Etymology
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highland (n.)

Old English heohlond "mountainous country;" see high (adj.) + land (n.). Highlands "mountainous district of Scotland" first recorded early 15c.

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heartland (n.)

also heart-land, 1904, first recorded in geo-political writings of English geographer H.J. MacKinder (1861-1947), from heart (n.) in figurative sense "center, core" + land (n.).

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flatland (n.)

1735, from flat (adj.) + land (n.). Edwin Abbott's popular book about an imaginary two-dimensional world was published in 1884.

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Rhineland 

"country around the River Rhine," especially to the west of it, 1670s, from German Rheinland; see Rhine + land (n.). Related: Rheinlander.

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lowland (n.)

land lower than other land thereabouts, c. 1500, originally with reference to the southern and eastern regions of Scotland, from low (adj.) + land (n.). As an adjective from 1560s. Related: Lowlander.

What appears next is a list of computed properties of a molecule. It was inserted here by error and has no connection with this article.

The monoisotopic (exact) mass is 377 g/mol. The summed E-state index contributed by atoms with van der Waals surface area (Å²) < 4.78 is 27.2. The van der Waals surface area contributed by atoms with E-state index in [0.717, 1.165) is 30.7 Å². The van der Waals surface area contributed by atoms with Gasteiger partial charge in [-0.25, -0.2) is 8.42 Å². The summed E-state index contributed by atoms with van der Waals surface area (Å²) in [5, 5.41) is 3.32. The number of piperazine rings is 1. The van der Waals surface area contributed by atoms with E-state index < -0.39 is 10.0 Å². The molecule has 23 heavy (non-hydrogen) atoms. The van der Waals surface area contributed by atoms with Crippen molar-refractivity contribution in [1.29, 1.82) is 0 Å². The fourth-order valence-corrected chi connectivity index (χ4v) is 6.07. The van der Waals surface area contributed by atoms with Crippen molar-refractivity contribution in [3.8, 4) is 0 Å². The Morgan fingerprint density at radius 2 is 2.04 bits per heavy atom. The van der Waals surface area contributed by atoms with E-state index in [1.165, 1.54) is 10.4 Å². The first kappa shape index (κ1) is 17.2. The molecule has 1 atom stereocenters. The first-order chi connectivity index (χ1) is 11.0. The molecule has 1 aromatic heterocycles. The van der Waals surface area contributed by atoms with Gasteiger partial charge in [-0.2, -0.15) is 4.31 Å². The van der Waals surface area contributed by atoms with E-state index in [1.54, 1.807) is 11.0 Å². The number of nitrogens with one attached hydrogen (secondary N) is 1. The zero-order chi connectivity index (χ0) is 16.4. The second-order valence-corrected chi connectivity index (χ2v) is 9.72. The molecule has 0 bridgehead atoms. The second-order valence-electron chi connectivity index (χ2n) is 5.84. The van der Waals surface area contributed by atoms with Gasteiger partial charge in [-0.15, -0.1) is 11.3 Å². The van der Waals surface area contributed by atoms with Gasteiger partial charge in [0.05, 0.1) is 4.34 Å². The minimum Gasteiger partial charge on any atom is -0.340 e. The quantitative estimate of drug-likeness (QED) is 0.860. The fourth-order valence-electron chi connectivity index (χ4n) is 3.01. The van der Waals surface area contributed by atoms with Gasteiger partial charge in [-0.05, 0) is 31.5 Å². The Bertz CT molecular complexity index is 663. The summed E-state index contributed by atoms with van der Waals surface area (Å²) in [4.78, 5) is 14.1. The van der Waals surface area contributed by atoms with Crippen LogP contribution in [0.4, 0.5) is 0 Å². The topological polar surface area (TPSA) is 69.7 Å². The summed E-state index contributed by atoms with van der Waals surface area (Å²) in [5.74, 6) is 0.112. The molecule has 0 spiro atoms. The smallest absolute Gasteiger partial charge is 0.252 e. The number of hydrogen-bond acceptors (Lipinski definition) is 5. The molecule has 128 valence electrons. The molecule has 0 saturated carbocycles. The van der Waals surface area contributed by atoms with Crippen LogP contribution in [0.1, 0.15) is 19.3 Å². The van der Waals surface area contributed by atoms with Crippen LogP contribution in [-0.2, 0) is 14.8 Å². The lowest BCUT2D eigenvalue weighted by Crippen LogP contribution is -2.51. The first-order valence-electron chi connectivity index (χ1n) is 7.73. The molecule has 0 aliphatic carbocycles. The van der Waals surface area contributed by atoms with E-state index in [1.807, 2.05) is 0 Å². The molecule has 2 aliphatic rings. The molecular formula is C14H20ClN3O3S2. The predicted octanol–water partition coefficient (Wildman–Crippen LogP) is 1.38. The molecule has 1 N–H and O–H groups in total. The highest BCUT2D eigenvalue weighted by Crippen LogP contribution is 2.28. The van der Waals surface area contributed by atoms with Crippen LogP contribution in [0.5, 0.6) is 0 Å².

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landing (n.)

c. 1600, "place on a shore where persons or goods are landed from boats," verbal noun from land (v.1). In architecture, "part of a floor adjoining a flight of stairs," also "resting place interrupting a flight of stairs," 1789. Landing place is from 1510s.

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landline (n.)

also land-line, by 1861, originally a telegraph wire run over land (as opposed to under sea); from land (n.) + line (n.). Later (by 1965), a telephone line which uses wire or some other material (distinguished from a radio or cellular line).

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headland (n.)

Old English heafod lond "strip of land left unplowed at the edge of a field to leave room for the plow to turn," naturally identified with boundaries; see head (n.) + land (n.). Meaning "high cape, promontory" is from 1520s.

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Cloud Cuckoo Land 

imaginary city built in air, 1830, translating Aristophanes' Nephelokokkygia in "The Birds" (414 B.C.E.). Cloud-land "place above the earth or away from the practical things of life, dreamland, the realm of fancy" is attested from 1840.

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homeland (n.)

1660s, from home (n.) + land (n.). Old English hamland meant "enclosed pasture." Not in Century Dictionary (U.S., 1910); in more extensive use in U.S. after 2001.

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